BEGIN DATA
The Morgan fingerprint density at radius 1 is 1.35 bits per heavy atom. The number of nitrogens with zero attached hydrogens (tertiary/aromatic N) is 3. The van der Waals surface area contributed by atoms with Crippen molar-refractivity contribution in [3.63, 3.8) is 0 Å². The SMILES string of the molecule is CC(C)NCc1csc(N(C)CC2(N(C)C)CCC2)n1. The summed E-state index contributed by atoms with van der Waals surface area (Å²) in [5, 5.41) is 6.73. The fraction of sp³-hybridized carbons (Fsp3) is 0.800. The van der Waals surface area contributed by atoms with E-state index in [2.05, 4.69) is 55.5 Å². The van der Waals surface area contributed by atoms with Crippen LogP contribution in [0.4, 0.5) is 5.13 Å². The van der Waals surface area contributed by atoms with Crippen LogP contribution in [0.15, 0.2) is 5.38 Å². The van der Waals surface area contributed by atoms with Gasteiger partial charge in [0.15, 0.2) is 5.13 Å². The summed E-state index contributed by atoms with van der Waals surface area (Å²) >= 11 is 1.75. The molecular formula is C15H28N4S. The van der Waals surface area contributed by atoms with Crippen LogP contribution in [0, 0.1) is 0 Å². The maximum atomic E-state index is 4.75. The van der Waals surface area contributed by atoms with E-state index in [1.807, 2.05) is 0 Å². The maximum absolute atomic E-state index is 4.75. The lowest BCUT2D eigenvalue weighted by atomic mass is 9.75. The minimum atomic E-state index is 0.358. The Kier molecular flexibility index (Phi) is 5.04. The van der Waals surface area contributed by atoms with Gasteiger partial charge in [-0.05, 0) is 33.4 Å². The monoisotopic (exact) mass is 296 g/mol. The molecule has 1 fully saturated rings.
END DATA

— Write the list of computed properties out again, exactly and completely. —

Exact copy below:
The Morgan fingerprint density at radius 1 is 1.35 bits per heavy atom. The number of nitrogens with zero attached hydrogens (tertiary/aromatic N) is 3. The van der Waals surface area contributed by atoms with Crippen molar-refractivity contribution in [3.63, 3.8) is 0 Å². The SMILES string of the molecule is CC(C)NCc1csc(N(C)CC2(N(C)C)CCC2)n1. The summed E-state index contributed by atoms with van der Waals surface area (Å²) in [5, 5.41) is 6.73. The fraction of sp³-hybridized carbons (Fsp3) is 0.800. The van der Waals surface area contributed by atoms with E-state index in [2.05, 4.69) is 55.5 Å². The van der Waals surface area contributed by atoms with Crippen LogP contribution in [0.4, 0.5) is 5.13 Å². The van der Waals surface area contributed by atoms with Crippen LogP contribution in [0.15, 0.2) is 5.38 Å². The van der Waals surface area contributed by atoms with Gasteiger partial charge in [0.15, 0.2) is 5.13 Å². The summed E-state index contributed by atoms with van der Waals surface area (Å²) >= 11 is 1.75. The molecular formula is C15H28N4S. The van der Waals surface area contributed by atoms with Crippen LogP contribution in [0, 0.1) is 0 Å². The maximum atomic E-state index is 4.75. The van der Waals surface area contributed by atoms with E-state index in [1.807, 2.05) is 0 Å². The maximum absolute atomic E-state index is 4.75. The lowest BCUT2D eigenvalue weighted by atomic mass is 9.75. The minimum atomic E-state index is 0.358. The Kier molecular flexibility index (Phi) is 5.04. The van der Waals surface area contributed by atoms with Gasteiger partial charge in [-0.05, 0) is 33.4 Å². The monoisotopic (exact) mass is 296 g/mol. The molecule has 1 fully saturated rings.